A new five-year, $7.15 million grant from the National Institutes of Health will support the University of Florida’s continued study of MRI to track Duchenne muscular dystrophy disease progression.
Duchenne muscular dystrophy affects about one of every 3,500 to 5,000 boys born each year in the United States, according to the Centers for Disease Control and Prevention, and the incidence worldwide is likely the same. The disease causes the muscles that control movement to progressively weaken and lose the ability to regenerate, eventually replacing muscle tissue with fat and scar tissue. Because of muscle loss, many patients need a wheelchair by age 12.
In a previous multisite study funded by a $7.5 million NIH grant, UF researchers demonstrated that MRI technology provides a precise, noninvasive measurement of diseased leg muscle tissue in boys with Duchenne. MRI has the potential to offer rapid feedback on the effects of new therapies in clinical trials, allowing scientists to detect muscle changes from therapeutic treatments in as little as a few months, said lead investigator Dr. Krista Vandenborne, a professor and chair of the department of physical therapy in the UF College of Public Health and Health Professions.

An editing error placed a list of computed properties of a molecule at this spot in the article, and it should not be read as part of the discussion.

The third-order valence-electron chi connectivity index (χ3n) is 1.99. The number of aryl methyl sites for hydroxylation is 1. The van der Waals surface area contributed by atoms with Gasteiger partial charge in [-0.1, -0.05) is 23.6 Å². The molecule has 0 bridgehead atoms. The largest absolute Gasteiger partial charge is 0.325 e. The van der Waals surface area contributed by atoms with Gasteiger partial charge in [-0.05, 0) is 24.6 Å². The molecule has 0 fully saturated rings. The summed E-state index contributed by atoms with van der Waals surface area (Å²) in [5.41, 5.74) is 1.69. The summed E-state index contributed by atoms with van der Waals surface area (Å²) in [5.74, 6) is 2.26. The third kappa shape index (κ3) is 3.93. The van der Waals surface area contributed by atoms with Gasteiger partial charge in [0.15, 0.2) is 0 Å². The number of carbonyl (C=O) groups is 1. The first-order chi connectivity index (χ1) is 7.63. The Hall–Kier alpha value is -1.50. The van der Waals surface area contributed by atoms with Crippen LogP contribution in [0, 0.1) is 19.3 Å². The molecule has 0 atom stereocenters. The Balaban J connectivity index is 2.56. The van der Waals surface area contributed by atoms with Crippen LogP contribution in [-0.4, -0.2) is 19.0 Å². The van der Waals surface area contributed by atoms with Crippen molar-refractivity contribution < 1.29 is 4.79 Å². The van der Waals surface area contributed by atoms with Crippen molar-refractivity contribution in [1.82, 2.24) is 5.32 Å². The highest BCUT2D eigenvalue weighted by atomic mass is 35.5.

“Rather than waiting a year or two years, we can now assess in a matter of months whether a treatment is working,” she said. “From a drug development standpoint and for helping to move the field forward, MRI has had an enormous impact. I think everyone in the Duchenne community is now convinced of the importance of MRI.”